deutschenglishtürkçe

Klimaportal der Lokalen Agenda 21 im Raum Harburg

Home » Agenda 21 » Agenda 2030

Agenda 2030 /Global Goals

Logo Global Goals

Sustainable development is the key challenge of the 21st century and concerns us all. Combining social, ecological and economic matters for a world in which everyone can lead an informed, healthy and safe life today and tomorrow is a complex task. To achieve this, we need to work together, perceive ourselves as global citizens and embark on a lifelong learning process as no blueprint for success exists.

There are global plans of action for sustainable development, though. The first to come into being was the Agenda 21, declared by roughly 180 nations in 1992 at the first Earth Summit (United Nations Conference on Environment and Development (UNCED). At the UN Millennium Summit in September 2000, 189 participants adopted the Millennium Development Goals (MDGS), specifying eight objectives to be reached by the end of 2015. So far, some progress has been made in terms of fighting hunger and providing basic education worldwide. Yet, the global community is far from being able to provide for the well-being of people and planet.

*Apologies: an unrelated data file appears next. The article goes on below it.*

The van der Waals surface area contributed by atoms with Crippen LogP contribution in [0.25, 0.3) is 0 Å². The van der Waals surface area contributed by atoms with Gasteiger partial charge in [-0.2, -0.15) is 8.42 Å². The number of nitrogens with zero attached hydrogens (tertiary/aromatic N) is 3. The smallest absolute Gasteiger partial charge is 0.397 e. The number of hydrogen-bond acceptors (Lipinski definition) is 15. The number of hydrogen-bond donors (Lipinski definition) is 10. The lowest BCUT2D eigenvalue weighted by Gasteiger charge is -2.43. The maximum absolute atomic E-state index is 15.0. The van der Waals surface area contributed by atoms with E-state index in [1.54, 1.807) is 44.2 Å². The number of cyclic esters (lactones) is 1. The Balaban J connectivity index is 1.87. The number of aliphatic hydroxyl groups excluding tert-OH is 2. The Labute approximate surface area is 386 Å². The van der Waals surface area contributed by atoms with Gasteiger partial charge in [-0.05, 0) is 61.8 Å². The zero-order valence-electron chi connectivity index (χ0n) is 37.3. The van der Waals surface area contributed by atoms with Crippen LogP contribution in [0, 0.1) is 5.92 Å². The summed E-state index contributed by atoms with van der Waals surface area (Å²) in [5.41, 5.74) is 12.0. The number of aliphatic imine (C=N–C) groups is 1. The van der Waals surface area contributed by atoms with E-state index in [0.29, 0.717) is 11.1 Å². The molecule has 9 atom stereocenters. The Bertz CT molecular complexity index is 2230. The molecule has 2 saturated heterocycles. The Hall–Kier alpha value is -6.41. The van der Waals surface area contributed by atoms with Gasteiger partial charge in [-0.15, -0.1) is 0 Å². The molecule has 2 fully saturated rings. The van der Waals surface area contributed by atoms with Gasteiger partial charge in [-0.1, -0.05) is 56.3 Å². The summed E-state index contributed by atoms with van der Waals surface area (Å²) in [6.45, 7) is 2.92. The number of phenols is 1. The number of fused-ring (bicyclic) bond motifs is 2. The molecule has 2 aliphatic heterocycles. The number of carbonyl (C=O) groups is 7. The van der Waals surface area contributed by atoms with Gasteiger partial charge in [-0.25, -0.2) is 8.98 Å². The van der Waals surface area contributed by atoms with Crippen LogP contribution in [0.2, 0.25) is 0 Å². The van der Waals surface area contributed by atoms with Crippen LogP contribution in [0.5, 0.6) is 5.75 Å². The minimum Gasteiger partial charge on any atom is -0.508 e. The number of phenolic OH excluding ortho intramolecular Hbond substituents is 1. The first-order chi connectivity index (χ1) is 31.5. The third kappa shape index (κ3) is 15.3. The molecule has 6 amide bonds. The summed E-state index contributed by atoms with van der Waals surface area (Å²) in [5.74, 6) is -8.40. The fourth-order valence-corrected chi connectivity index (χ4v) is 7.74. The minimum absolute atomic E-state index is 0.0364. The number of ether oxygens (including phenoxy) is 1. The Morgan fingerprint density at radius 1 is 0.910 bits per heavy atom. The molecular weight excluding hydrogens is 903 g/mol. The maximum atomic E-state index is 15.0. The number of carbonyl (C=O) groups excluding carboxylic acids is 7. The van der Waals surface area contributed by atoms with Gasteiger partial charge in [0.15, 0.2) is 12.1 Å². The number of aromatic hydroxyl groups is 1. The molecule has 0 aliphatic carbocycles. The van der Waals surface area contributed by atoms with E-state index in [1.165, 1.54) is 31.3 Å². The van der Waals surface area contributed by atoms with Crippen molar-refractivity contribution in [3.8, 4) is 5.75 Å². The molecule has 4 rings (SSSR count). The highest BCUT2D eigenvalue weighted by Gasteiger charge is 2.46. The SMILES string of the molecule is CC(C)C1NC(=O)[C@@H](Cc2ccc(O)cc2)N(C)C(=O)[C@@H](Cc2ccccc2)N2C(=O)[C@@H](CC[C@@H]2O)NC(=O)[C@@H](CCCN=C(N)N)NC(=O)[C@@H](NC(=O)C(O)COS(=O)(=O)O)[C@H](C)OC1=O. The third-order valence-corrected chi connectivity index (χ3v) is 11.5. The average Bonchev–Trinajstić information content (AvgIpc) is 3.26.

Thus, before the MDGS expired, a follow-up plan for sustainable development needed to be agreed on. The Rio plus 20 Earth Summit (2012) initiated the drafting of a new global plan for action. Then, in September 2015, 193 heads of state accomplished this task at the United Nations Sustainable Development Summit 2015 (September, 25-27, 2015). Signing a document that had been prepared in an intergovernmental and participative process since 2012, they subscribed to the implementation of the new, universal and highly ambitious agenda entitled "Transforming our world – the 2030 Agenda for Sustainable Development" (in short: Agenda 2030). In contrast to the previous UN resolutions for sustainable development, the post-2015 agenda requires appropriate actions not only from the industrial countries but also from the emerging economies and developing countries.